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Single order can have more than 1 disposition

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The Indiana Supreme Court has clarified juvenile caselaw, telling trial courts they can order a juvenile be committed to the Department of Correction and in the same order also require probation after release.

A unanimous decision came today in R.J.G. v. State of Indiana, No. 64S04-0809-JV-483, which originated in Porter Circuit's Juvenile Division and strikes at the how juvenile judges are able to craft sentences best suited for a particular child's case. R.J.G. was 15 years old in the spring of 2007 when he, after selling marijuana to a friend, pointed a loaded gun at that person. It accidentally discharged and shot that friend in the mouth. Police later recovered drugs and paraphernalia at his home, and he eventually pleaded guilty to felony criminal recklessness and misdemeanor marijuana possession.

Juvenile Judge Mary Harper concluded that he should be committed to the Indiana Boys School until age 18, followed by supervised probation that included counseling and community service until age 21. The juvenile appealed, arguing the juvenile court lacked jurisdiction to order both his DOC commitment and probation in the same order. The Court of Appeals affirmed that decision last year and held the juvenile court did have jurisdiction to order probation following commitment, despite its earlier decision in J.J.M. v. State, 779 N.E.2d 602, 607 (Ind. Ct. App. 2002). 

In J.J.M., the appellate panel decided that a juvenile court loses jurisdiction after ordering guardianship of a child to the DOC and it's not able to order probation on top of commitment.

"We think J.J.M. was incorrect on this point," Justice Ted Boehm wrote in this R.J.G ruling, finding that Indiana Code § 31-37-19-5 and 6 give juvenile courts the ability to order at least one disposition, potentially more. "Nothing prevents this from being accomplished in the same order. And there is no jurisdictional bar to ordering more than one disposition in the same order."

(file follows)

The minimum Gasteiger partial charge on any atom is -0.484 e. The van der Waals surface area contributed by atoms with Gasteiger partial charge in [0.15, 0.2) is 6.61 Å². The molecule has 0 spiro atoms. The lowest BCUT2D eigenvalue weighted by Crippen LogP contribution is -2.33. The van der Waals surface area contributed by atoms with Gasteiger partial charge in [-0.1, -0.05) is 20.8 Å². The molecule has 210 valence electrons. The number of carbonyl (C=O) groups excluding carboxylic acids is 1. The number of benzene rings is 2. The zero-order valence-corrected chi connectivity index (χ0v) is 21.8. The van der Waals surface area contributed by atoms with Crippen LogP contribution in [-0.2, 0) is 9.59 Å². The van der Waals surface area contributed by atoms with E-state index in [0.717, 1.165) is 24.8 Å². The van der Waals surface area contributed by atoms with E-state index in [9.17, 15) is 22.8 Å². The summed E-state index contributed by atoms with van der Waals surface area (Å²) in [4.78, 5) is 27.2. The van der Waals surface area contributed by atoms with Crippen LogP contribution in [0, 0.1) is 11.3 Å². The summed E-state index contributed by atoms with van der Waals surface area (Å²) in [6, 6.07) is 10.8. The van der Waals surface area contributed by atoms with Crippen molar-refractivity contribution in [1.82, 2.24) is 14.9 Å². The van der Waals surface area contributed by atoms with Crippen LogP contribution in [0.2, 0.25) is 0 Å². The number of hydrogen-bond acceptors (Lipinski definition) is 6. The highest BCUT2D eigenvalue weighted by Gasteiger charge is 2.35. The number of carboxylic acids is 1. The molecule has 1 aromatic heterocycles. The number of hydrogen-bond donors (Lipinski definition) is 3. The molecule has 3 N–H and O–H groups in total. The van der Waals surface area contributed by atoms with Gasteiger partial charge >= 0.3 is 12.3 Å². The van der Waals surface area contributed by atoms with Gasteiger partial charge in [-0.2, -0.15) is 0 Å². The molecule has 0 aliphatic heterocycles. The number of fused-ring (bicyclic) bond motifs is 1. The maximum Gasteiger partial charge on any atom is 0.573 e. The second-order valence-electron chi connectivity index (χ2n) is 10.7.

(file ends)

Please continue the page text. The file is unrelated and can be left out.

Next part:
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  1. OK, now do something about this preverted anacronism

  2. William Hartley prosecutor of Wabash county constantly violates people rights. Withholds statement's, is bias towards certain people. His actions have ruined lives and families. In this county you question him or go out of town for a lawyer,he finds a way to make things worse for you. Unfair,biased and crooked.

  3. why is the State trying to play GOD? Automatic sealing of a record is immoral. People should have the right to decide how to handle a record. the state is playing GOD. I have searched for decades, then you want me to pay someone a huge price to contact my son. THIS is extortion and gestapo control. OPEN THE RECORDS NOW. OPEN THE RECORDS NOW. OPEN THE RECORDS NOW.

  4. I haven't made some of the best choices in the last two years I have been to marion county jail 1 and two on three different occasions each time of release dates I've spent 48 to 72 hours after date of release losing a job being denied my freedom after ordered please help

  5. Out here in Kansas, where I now work as a government attorney, we are nearing the end of a process that could have relevance in this matter: "Senate Bill 45 would allow any adult otherwise able to possess a handgun under state and federal laws to carry that gun concealed as a matter of course without a permit. This move, commonly called constitutional carry, would elevate the state to the same club that Vermont, Arizona, Alaska and Wyoming have joined in the past generation." More reading here: http://www.guns.com/2015/03/18/kansas-house-panel-goes-all-in-on-constitutional-carry-measure/ Time to man up, Hoosiers. (And I do not mean that in a sexist way.)

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